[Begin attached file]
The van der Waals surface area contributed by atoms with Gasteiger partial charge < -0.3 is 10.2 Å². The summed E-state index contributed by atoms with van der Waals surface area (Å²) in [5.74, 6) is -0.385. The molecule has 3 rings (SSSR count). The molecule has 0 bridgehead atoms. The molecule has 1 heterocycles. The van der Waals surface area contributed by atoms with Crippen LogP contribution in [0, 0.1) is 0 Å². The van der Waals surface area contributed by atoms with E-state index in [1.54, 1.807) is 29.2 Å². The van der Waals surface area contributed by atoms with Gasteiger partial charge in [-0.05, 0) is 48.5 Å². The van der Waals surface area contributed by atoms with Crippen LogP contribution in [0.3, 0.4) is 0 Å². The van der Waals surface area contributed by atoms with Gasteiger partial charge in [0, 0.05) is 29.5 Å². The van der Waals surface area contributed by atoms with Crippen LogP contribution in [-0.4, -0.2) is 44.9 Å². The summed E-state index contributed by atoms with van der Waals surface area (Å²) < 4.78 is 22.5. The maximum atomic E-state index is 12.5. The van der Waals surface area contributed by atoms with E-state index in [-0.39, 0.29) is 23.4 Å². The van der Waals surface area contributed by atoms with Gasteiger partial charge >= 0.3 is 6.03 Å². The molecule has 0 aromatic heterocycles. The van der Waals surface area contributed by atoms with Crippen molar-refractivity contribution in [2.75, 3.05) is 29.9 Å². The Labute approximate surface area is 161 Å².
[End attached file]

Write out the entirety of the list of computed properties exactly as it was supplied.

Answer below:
The van der Waals surface area contributed by atoms with Gasteiger partial charge < -0.3 is 10.2 Å². The summed E-state index contributed by atoms with van der Waals surface area (Å²) in [5.74, 6) is -0.385. The molecule has 3 rings (SSSR count). The molecule has 0 bridgehead atoms. The molecule has 1 heterocycles. The van der Waals surface area contributed by atoms with Crippen LogP contribution in [0, 0.1) is 0 Å². The van der Waals surface area contributed by atoms with E-state index in [1.54, 1.807) is 29.2 Å². The van der Waals surface area contributed by atoms with Gasteiger partial charge in [-0.05, 0) is 48.5 Å². The van der Waals surface area contributed by atoms with Crippen LogP contribution in [0.3, 0.4) is 0 Å². The van der Waals surface area contributed by atoms with Gasteiger partial charge in [0, 0.05) is 29.5 Å². The van der Waals surface area contributed by atoms with Crippen LogP contribution in [-0.4, -0.2) is 44.9 Å². The summed E-state index contributed by atoms with van der Waals surface area (Å²) < 4.78 is 22.5. The maximum atomic E-state index is 12.5. The van der Waals surface area contributed by atoms with E-state index in [-0.39, 0.29) is 23.4 Å². The van der Waals surface area contributed by atoms with Gasteiger partial charge >= 0.3 is 6.03 Å². The molecule has 0 aromatic heterocycles. The van der Waals surface area contributed by atoms with Crippen molar-refractivity contribution in [2.75, 3.05) is 29.9 Å². The Labute approximate surface area is 161 Å².